Pandemic response: Medical equipment to reach Pakistan on Thursday, says health ministry

Pharmacy employees wearing facemasks as a preventive measure against the COVID-19 coronavirus attend to customers in Islamabad on March 23, 2020. (AFP)
Short Url
Updated 25 March 2020

Pandemic response: Medical equipment to reach Pakistan on Thursday, says health ministry

  • Health director general says 2 million test kits from China will arrive by the end of month
  • Ministry of Planning allocated $238 million from the World Bank for COVID-19 emergency response

ISLAMABAD: A major shipment of clinical and diagnostic equipment to deal with the coronavirus pandemic is going to arrive in Pakistan on Thursday, a senior health official told Arab News.
“This procurement of medical equipment was done through UNICEF in coordination with the Ministry of Health. We have focused not only on clinical but also diagnostic equipment for our medical teams,” Malik Muhammad Safi, director general for health, told Arab News on Wednesday. He added that personal safety equipment such as N-95 masks and protective wear for medical workers have also been purchased.
The Ministry of Planning allocated $238 million from the World Bank for COVID-19 emergency response and to address the socio-economic disruption the outbreak has caused.
“This amount of $238 million from the World Bank is a soft loan and to be utilized through UNICEF,” Safi said.
“We have also ordered medical equipment like ventilators and testing lab kits. Once this consignment will be delivered to us by UNICEF, we will use it to establish 42 testing labs at each divisional headquarters of Pakistan,” he said, adding that the ministry has already established testing labs in Peshawar, Gilgit, Quetta, Taftan, Lahore, and Karachi.
Meanwhile, the National Institute of Health (NIH) is developing locally made testing kits.
“We have acquired sufficient quantity of testing kits and NIH has sent 2,000 kits to Punjab and 1,000 to Gilgit-Baltistan on Tuesday. One kit can take around 96 tests. We have also procured another 2 million kits from China, which will arrive by the end of month,” Safi said.
The National Disaster Risk Management Fund (NDRMF) granted $50 million to the National Disaster Management Authority (NDMA) on Wednesday to deal with the health crisis.
“This funding is for six months duration with an objective to effectively respond to minimize impact of coronavirus, through surveillance strengthening, case management, infection prevention and protection of medical and para medical staff through provision of personal protective equipment (PPE) and other materials for COVID-19 response,” the NDMA said in a statement.
The World Bank, Asian Development Bank (ADB) and International Money Fund (IMF) have announced $14 billion, $6.5 billion and $50 billion respectively in initial packages to support companies and countries in their efforts to prevent, detect and respond to the rapid spread of COVID-19.


Daily wagers say government’s virus relief package won’t cover minimum needs

Updated 30 March 2020

Daily wagers say government’s virus relief package won’t cover minimum needs

  • Assistance to reach 3 million workers — less than a half of the affected, according workers’ association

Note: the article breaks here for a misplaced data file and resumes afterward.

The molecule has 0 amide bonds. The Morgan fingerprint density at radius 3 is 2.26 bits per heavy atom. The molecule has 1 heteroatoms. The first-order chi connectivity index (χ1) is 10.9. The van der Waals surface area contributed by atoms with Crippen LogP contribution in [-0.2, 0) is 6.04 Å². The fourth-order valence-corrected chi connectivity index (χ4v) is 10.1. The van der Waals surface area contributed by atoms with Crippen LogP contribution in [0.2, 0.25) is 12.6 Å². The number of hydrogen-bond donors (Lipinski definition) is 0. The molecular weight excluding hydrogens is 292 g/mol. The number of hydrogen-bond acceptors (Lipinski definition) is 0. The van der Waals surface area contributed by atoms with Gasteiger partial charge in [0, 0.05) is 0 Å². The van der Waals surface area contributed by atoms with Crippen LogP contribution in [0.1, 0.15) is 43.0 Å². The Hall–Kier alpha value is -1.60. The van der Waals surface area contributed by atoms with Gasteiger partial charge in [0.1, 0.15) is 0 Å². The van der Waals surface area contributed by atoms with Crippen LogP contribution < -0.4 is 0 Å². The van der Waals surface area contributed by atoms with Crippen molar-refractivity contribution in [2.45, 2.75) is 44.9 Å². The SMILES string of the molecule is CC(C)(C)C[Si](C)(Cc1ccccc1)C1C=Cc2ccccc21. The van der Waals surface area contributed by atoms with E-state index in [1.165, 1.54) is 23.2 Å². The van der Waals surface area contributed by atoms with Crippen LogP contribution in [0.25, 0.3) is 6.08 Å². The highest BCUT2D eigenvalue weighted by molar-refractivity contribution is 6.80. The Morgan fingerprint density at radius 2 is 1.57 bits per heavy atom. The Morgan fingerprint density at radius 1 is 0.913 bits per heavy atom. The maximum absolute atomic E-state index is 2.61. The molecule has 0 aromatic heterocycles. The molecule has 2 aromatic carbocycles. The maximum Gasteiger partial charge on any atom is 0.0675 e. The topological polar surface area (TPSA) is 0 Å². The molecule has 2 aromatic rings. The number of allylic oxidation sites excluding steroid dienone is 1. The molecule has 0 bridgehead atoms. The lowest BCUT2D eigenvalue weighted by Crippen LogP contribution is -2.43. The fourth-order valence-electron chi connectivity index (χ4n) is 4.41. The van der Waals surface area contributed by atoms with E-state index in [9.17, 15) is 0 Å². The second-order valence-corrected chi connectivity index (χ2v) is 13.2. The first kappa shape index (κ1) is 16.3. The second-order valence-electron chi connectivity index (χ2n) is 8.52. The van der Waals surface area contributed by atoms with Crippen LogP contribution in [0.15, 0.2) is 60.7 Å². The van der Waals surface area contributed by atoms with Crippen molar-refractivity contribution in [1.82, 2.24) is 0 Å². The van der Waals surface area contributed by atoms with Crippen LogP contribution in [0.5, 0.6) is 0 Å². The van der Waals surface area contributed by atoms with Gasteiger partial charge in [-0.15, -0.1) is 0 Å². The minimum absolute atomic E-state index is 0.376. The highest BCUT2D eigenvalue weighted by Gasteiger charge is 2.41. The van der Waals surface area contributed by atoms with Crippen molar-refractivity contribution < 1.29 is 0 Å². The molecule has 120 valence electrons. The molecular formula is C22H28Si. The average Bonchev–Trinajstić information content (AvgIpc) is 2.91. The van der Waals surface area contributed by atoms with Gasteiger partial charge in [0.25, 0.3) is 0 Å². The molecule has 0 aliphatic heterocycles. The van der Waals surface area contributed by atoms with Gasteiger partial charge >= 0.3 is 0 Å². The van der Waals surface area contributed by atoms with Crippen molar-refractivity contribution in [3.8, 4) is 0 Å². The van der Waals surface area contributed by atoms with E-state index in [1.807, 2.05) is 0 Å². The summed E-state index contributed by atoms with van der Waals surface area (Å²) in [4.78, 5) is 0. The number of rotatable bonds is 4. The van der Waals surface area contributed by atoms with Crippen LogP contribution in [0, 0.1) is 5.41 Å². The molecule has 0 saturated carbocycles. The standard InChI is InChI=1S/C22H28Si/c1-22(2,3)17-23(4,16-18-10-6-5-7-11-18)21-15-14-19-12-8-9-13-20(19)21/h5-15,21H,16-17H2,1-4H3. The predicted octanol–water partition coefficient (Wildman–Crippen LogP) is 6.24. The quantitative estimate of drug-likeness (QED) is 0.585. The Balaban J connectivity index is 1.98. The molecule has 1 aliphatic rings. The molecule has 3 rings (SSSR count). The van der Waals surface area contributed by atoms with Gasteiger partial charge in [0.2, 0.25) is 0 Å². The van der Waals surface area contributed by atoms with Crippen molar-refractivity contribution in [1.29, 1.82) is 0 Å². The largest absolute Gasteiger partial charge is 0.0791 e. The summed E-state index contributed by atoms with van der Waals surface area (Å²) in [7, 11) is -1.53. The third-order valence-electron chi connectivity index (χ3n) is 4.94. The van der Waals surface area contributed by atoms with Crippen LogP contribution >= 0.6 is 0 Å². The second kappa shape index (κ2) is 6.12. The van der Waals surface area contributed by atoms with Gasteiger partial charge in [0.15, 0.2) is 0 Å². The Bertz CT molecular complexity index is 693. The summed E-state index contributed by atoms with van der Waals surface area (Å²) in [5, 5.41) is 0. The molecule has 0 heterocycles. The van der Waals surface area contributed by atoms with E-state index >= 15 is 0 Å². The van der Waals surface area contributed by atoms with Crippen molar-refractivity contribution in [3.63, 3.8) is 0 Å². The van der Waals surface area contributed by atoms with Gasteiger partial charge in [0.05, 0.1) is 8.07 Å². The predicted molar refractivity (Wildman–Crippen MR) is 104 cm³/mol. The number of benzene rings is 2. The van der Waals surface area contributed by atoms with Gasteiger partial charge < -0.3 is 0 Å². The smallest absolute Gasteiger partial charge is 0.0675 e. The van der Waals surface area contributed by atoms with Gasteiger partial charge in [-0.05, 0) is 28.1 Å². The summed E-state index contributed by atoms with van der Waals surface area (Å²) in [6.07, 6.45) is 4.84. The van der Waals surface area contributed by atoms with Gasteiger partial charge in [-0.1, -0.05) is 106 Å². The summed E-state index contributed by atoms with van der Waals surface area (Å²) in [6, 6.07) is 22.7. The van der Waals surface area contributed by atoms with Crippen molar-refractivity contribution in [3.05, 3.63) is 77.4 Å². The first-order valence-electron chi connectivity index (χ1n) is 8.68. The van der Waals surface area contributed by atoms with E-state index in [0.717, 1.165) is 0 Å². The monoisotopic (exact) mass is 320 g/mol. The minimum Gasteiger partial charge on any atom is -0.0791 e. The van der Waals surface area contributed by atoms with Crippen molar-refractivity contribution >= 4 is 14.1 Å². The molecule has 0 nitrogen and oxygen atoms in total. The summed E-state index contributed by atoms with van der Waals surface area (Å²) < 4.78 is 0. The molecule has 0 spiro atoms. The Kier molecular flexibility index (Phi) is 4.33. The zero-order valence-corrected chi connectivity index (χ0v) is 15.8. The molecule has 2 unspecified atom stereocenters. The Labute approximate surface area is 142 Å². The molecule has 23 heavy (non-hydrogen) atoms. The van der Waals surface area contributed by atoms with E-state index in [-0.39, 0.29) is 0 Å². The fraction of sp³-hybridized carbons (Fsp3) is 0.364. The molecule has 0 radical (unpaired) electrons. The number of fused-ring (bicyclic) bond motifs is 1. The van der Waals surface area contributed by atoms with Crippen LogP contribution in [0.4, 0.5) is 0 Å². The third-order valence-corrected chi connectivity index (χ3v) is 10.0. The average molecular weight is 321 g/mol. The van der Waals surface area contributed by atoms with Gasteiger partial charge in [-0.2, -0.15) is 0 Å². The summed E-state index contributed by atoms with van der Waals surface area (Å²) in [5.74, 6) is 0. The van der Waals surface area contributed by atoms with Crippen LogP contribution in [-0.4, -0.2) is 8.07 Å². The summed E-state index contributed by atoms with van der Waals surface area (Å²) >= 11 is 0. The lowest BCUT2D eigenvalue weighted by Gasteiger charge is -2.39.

• The support package is part of the government’s Rs1.2 trillion scheme to minimize the impacts of the pandemic

ISLAMABAD: The Pakistani government on Monday approved Rs17,500 ($106) monthly cash assistance for around 3 million daily wage workers who lost their jobs amid cutbacks and shutdowns over the coronavirus crisis. The amount may be insufficient for them to survive.

“Something is better than nothing in this critical time, but this amount (17,500 rupees) isn’t enough even for a small family of five members to get by, ” Zahoor Awan, secretary general of the Pakistan Workers’ Federation (PWF), told Arab News.

“A small family needs at least 50,000 rupees per month to fulfill all its expenses including house rent, food and utilities,” he said.

The Rs200 billion financial support package is part of the government’s Rs1.2 trillion fiscal stimulus scheme to minimize the adverse impacts of the disease outbreak on the country’s fragile economy.

“It was estimated that around 3 million workers will fall in this category and they will have to be paid a minimum wage of Rs17,500 ($106) per month,” the government’s Economic Coordination Committee said in a statement on Monday.
The government will disburse the money to workers through provincial labor departments.

“This is a substantial and major commitment from the government at this difficult time,” Khurram Husain, business analyst and editor at Dawn daily, told Arab News, adding that the labor departments will have to generate “authentic data” on the workers for the funds to be fairly distributed.

However, the very data on which ECC based its relief may be unreflective of the reality. 

While the ECC estimates that 3 million daily wage workers have been affected by the shutdown of commercial activity across the country, according to PWF’s Awan the number is at least 7 million.

He said the government’s package covers only the formal industrial sector. “What about those thousands working in small hotels, shops, self-employed, and others who aren’t registered with labor departments?” he said, adding that it is necessary for the government to broaden its definition of daily wage earners.

Ghulam Mustafa, a daily wager at a textile mill in Chakwal, said that prior to the business shutdown his monthly income was Rs26,000.

“It’s impossible to meet all the expenses with Rs17,500,” he told Arab News. “The government should waive off our utility bills along with this allowance.”